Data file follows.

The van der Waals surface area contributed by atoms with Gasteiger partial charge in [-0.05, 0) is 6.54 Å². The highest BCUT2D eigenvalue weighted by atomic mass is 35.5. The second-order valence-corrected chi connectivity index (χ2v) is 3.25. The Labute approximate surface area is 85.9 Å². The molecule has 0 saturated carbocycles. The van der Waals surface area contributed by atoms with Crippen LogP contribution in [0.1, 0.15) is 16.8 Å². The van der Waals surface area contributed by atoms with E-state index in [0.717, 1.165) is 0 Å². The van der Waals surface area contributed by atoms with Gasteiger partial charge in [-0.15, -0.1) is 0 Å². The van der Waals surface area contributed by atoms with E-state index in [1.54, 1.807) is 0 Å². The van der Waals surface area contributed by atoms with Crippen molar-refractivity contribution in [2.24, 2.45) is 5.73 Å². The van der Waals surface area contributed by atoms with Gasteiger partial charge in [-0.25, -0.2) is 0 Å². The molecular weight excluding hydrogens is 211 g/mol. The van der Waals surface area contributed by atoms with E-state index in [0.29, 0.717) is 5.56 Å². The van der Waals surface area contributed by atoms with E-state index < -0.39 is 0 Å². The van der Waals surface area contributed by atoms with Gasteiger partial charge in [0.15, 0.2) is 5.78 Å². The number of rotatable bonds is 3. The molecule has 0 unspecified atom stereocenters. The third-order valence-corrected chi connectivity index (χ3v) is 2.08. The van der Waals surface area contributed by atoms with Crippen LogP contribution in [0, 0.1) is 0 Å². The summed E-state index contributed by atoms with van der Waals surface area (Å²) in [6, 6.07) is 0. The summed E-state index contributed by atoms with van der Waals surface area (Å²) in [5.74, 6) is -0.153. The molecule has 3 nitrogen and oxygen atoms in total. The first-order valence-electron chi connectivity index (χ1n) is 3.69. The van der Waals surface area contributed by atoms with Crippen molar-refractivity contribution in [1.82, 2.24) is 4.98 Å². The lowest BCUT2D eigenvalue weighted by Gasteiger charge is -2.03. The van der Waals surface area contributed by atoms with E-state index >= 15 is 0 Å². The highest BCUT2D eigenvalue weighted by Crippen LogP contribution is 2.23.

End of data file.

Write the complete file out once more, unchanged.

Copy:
The van der Waals surface area contributed by atoms with Gasteiger partial charge in [-0.05, 0) is 6.54 Å². The highest BCUT2D eigenvalue weighted by atomic mass is 35.5. The second-order valence-corrected chi connectivity index (χ2v) is 3.25. The Labute approximate surface area is 85.9 Å². The molecule has 0 saturated carbocycles. The van der Waals surface area contributed by atoms with Crippen LogP contribution in [0.1, 0.15) is 16.8 Å². The van der Waals surface area contributed by atoms with E-state index in [0.717, 1.165) is 0 Å². The van der Waals surface area contributed by atoms with Gasteiger partial charge in [-0.15, -0.1) is 0 Å². The van der Waals surface area contributed by atoms with E-state index in [1.54, 1.807) is 0 Å². The van der Waals surface area contributed by atoms with Crippen molar-refractivity contribution in [2.24, 2.45) is 5.73 Å². The van der Waals surface area contributed by atoms with Gasteiger partial charge in [-0.25, -0.2) is 0 Å². The molecular weight excluding hydrogens is 211 g/mol. The van der Waals surface area contributed by atoms with E-state index in [0.29, 0.717) is 5.56 Å². The van der Waals surface area contributed by atoms with E-state index < -0.39 is 0 Å². The van der Waals surface area contributed by atoms with Gasteiger partial charge in [0.15, 0.2) is 5.78 Å². The number of rotatable bonds is 3. The molecule has 0 unspecified atom stereocenters. The third-order valence-corrected chi connectivity index (χ3v) is 2.08. The van der Waals surface area contributed by atoms with Crippen LogP contribution in [0, 0.1) is 0 Å². The summed E-state index contributed by atoms with van der Waals surface area (Å²) in [6, 6.07) is 0. The summed E-state index contributed by atoms with van der Waals surface area (Å²) in [5.74, 6) is -0.153. The molecule has 3 nitrogen and oxygen atoms in total. The first-order valence-electron chi connectivity index (χ1n) is 3.69. The van der Waals surface area contributed by atoms with Crippen molar-refractivity contribution in [1.82, 2.24) is 4.98 Å². The lowest BCUT2D eigenvalue weighted by Gasteiger charge is -2.03. The van der Waals surface area contributed by atoms with E-state index >= 15 is 0 Å². The highest BCUT2D eigenvalue weighted by Crippen LogP contribution is 2.23.